In various embodiments, the compressible material substantially surrounds the outer surface of the aftertreatment substrate. The compressible material may comprise a variety of other materials. Such compressible materials may be engineered to have a flexible cellular structure or to include polymeric matrices. Examples of such materials include, but are not limited to, foams and elastomers. Polymeric materials used for the compressible material may comprise either thermoset or thermoplastic and may be organic (e.g., polyimides, polysulfones, polyether-ether ketones, perfluoroelastomers, etc.), inorganic (e.g., polysiloxanes) or organic-inorganic hybrids (e.g., carboranylenesiloxane). By use of the term “thermoset,” a material is intended which will not melt or re-melt once it is cured. In addition to being compressible, such materials may also have a tendency to be substantially non-slidable. High-temperature plastics and various rubberized materials (i.e., flexible, stretchable polymer coated textiles or the like) may be particularly useful in this regard, although the precise types of materials are not necessarily limited to the foregoing.

The compressible materials referred to herein may be attached to the ceramic substrate via a variety of processes, including co-extrusion (discussed further herein), resin transfer molding or by coating the polymer on to the outer surface of ceramic substrate. Also, a pre-polymer or a partially polymerized material may be applied to the outer surface of the ceramic substrate, after which polymerization may be completed with the application of heat, UV light and/or a chemical accelerator either before or during the canning process.

The compressible material may undertake a plurality of functions for the aftertreatment component. By way of example, the compressible material may serve to hold the aftertreatment substrate (e.g., the catalyst in certain implementations) in place and in the proper position, and it may also protect the aftertreatment substrate from potential damage, for example due from environmental conditions or debris that are external to the aftertreatment component. The compressible material may also “take up slack” when the aftertreatment substrate expands and contracts, for example due to large fluctuations in temperature.

An example system includes the aftertreatment component having an outer skin, the outer skin defining the compressible material. Where present, in certain embodiments the outer skin at least partially compresses the compressible material and/or applies a selected closure force to the substrate through the compressible material. An example system includes the compressible material in tension, and/or (when corrugated materials are used) the corrugations at least partially compressed. For example, when corrugated material is used as the compressible material, the corrugated material may be, in fully corrugated form, slightly smaller than the substrate. Where the compressible material forms a continuous circumference (either as originally formed or by later attachment such as welding), the slightly smaller compressible material can be stretched to fit the substrate, thereby putting the compressible material into tension, and/or providing for a selected closure pressure or force to the substrate.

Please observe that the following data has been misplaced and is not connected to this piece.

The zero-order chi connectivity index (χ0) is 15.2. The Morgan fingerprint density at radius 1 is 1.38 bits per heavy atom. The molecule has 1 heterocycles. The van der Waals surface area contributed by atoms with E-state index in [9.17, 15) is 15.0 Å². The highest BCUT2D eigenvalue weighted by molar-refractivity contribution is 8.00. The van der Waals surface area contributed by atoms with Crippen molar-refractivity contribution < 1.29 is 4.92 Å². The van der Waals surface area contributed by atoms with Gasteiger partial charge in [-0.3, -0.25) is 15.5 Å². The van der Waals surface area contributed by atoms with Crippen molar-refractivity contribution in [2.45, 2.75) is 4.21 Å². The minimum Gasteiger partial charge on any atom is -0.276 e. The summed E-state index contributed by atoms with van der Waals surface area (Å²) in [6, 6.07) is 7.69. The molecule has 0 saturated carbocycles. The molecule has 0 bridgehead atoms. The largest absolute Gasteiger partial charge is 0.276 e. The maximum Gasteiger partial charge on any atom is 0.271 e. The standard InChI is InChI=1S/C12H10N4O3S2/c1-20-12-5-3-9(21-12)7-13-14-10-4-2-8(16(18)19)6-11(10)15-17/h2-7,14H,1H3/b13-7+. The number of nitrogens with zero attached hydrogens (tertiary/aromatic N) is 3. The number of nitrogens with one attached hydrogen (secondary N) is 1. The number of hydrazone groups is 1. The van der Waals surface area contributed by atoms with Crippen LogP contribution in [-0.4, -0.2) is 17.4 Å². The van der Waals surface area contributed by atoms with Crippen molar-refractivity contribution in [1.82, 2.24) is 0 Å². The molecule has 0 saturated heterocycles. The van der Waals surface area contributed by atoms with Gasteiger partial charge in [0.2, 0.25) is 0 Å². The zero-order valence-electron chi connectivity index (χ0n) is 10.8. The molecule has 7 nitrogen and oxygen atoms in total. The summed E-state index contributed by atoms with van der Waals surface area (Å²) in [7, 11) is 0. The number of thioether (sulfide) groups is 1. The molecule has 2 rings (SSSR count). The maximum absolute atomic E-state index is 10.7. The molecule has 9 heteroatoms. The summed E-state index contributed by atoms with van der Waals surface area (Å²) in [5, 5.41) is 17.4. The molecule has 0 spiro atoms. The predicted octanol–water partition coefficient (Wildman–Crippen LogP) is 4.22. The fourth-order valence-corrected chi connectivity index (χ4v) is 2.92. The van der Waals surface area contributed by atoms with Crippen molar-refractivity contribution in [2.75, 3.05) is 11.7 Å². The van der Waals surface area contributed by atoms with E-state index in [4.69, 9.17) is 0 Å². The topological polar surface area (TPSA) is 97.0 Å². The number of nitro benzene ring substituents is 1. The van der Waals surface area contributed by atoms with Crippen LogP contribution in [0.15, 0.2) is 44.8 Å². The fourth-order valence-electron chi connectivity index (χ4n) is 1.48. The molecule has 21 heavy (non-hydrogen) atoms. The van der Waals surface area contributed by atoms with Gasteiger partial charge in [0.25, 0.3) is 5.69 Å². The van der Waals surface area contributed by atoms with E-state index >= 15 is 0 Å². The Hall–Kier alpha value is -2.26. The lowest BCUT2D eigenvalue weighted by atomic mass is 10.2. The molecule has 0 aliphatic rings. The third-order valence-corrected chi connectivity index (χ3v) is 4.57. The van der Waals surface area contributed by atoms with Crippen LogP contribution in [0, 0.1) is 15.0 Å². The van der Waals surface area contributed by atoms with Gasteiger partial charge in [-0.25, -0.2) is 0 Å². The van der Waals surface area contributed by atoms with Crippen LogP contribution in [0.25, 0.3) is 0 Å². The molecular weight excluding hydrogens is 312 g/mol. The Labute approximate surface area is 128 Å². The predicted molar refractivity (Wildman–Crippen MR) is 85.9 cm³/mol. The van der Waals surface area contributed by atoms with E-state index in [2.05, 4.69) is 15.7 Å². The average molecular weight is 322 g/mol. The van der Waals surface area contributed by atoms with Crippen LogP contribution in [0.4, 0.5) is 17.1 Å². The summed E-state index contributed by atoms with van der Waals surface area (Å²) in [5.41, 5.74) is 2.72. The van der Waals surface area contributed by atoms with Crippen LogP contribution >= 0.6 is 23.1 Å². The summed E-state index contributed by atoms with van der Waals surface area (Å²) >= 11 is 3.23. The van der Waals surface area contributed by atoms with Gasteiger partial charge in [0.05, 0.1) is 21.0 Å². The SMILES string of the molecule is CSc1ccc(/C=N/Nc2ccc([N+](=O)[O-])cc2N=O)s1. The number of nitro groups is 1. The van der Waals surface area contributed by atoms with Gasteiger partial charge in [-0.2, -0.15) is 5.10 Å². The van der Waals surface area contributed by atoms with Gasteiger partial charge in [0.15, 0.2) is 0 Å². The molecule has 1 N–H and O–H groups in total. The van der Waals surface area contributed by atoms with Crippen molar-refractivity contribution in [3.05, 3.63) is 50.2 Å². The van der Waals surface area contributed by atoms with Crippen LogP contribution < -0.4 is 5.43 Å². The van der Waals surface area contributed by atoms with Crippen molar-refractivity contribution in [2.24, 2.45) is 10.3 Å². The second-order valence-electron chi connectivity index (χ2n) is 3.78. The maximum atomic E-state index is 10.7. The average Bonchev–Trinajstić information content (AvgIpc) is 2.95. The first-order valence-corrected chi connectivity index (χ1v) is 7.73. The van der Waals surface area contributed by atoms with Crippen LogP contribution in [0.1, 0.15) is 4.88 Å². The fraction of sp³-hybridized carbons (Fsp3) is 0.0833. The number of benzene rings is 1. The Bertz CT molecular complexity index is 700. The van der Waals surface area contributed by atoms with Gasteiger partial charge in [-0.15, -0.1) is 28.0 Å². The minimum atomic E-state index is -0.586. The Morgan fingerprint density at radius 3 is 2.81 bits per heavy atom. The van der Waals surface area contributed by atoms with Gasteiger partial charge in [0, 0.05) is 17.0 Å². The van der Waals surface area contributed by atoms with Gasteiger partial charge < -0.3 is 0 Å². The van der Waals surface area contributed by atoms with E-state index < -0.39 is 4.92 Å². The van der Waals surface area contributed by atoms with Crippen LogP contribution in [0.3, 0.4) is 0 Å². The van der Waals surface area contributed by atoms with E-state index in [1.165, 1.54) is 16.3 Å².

The schematic flow description which follows, provides an illustrative embodiment of performing procedures for manufacturing and/or using an aftertreatment component. Operations illustrated are understood to be exemplary only, and operations may be combined or divided, and added or removed, as well as re-ordered in whole or part, unless stated explicitly to the contrary herein. Certain operations illustrated may be implemented by a computer executing a computer program product on a non-transient computer readable storage medium, where the computer program product comprises instructions causing the computer to execute one or more of the operations, or to issue commands to other devices to execute one or more of the operations.